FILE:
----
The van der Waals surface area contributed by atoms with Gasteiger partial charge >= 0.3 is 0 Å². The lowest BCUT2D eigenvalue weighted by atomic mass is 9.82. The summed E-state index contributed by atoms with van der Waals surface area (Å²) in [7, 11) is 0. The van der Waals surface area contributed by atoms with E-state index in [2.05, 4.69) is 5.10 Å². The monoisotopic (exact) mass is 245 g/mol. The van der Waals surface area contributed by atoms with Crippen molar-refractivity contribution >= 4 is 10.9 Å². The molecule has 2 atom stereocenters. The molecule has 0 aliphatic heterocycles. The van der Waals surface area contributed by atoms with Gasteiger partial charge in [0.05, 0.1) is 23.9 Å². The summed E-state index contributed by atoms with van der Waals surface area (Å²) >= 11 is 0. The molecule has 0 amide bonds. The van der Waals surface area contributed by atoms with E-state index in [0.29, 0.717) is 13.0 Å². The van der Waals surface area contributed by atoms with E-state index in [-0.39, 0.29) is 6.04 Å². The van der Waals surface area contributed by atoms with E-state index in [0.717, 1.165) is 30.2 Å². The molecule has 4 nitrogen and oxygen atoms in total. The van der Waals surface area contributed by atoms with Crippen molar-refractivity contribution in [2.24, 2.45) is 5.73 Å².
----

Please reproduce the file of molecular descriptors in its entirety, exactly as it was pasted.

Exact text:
The van der Waals surface area contributed by atoms with Gasteiger partial charge >= 0.3 is 0 Å². The lowest BCUT2D eigenvalue weighted by atomic mass is 9.82. The summed E-state index contributed by atoms with van der Waals surface area (Å²) in [7, 11) is 0. The van der Waals surface area contributed by atoms with E-state index in [2.05, 4.69) is 5.10 Å². The monoisotopic (exact) mass is 245 g/mol. The van der Waals surface area contributed by atoms with Crippen molar-refractivity contribution >= 4 is 10.9 Å². The molecule has 2 atom stereocenters. The molecule has 0 aliphatic heterocycles. The van der Waals surface area contributed by atoms with Gasteiger partial charge in [0.05, 0.1) is 23.9 Å². The summed E-state index contributed by atoms with van der Waals surface area (Å²) >= 11 is 0. The molecule has 0 amide bonds. The van der Waals surface area contributed by atoms with E-state index in [0.29, 0.717) is 13.0 Å². The van der Waals surface area contributed by atoms with E-state index in [-0.39, 0.29) is 6.04 Å². The van der Waals surface area contributed by atoms with E-state index in [0.717, 1.165) is 30.2 Å². The molecule has 4 nitrogen and oxygen atoms in total. The van der Waals surface area contributed by atoms with Crippen molar-refractivity contribution in [2.24, 2.45) is 5.73 Å².